Counterpoint: Do your intentions matter when giving to charity?

Aaron Bialer, Copy Editor

Maimonides, a Jewish philosopher of the 12th century, detailed the eight levels of giving, ranking various charity-giving situations by righteousness.  He emphasized the importance of selflessness, ranking double-sided anonymous donations as some of the highest value due to the fact that the giver will not feel especially good without knowledge of the benefits provided and the receiver will not feel indebted to the giver.  Donations given with selfish motives in mind were rated the least righteous.

In the end, charity is charity.  Selfish motives do not lessen the value of a given sum of money to a family in need.

“I think all charity is in one way or the other selfish.  One may be genuinely concerned about others and may generously give charity, but even if one is not looking for any return or benefits from such action, one feels content and self-assured in one’s ‘goodness,’ which can in some stretch be just as selfish, as one may only do it to feel good about oneself and feel as though one has done one’s part in the society,” said senior Helen Kim.  “I’d say that because the needy still receive help through one’s actions, whether it be from selfish motives or not, charity is still charity.”

Health teachers often offer extra credit points for those who provide personal care items or food during various drives throughout the year.  Additionally, some clubs, such as the National Honor Society, offer credits to those who donate to those in need.  In the end, the act of providing students with such ulterior motives undoubtedly increases the gross gain of such drives.  Whether or not students go through as much moral growth, needy people, those which the drive is truly about, are sure to more greatly benefit.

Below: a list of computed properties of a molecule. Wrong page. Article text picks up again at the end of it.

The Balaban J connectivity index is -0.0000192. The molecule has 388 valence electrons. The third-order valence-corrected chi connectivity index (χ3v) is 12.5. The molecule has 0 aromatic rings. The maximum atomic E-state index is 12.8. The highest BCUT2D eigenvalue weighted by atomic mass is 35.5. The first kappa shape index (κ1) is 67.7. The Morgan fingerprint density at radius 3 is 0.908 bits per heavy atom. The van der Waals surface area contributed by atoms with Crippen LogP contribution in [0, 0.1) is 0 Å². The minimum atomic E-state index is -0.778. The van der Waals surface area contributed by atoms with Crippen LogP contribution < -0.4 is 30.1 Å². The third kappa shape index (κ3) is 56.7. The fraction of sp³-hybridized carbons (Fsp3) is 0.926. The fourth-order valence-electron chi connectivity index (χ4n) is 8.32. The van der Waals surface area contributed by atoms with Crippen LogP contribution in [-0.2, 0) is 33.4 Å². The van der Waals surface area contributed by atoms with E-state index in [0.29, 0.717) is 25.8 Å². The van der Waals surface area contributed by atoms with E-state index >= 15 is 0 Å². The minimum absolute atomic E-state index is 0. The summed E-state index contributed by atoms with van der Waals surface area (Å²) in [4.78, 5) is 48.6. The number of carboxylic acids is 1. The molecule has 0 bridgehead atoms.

“I donated clothes for National Honor Society credits,” said senior Ben Pan.  “I got credits.  Needy people got clothes.  It’s a win-win.”

Students benefit and so do those that receive donations,” said health teacher Ms. Patricia Kosiba.  “It also helps to establish charitable ideals in students at a young age.  Nobody loses.”

One must acknowledge that there exist some people who favor selfishness over selflessness.  Such individuals would not donate their time or money at all if they were not to benefit.

“Students are driven by self-interest,” said senior Kahaf Bhuiyan.  “You need to be the best at everything so by donating to drives in school, not only can you tell colleges that you like to help people out, but you may also boost your GPA with extra credit points.”

One may even go so far as to argue that selflessness in itself is driven by self-interest.  Selflessness makes people feel moral and, thus, good about themselves.  Additionally, it may provide moral or personal growth.

Though less apparent, these benefits may be thought of as roughly equivalent to those provided by other seemingly more selfish motives.  Ironically, those acting in selflessness may also be looking to subtly reap benefits themselves.

In the end, it comes down to the gross benefits of donation.  The receiving end will obtain the same satisfaction no matter how immoral the giver’s motives were.  So, the greater the giver is able to benefit without harming others, the greater they should.  Selfish motives overall simply increase the gross benefits, especially if they increase people’s propensity to donate.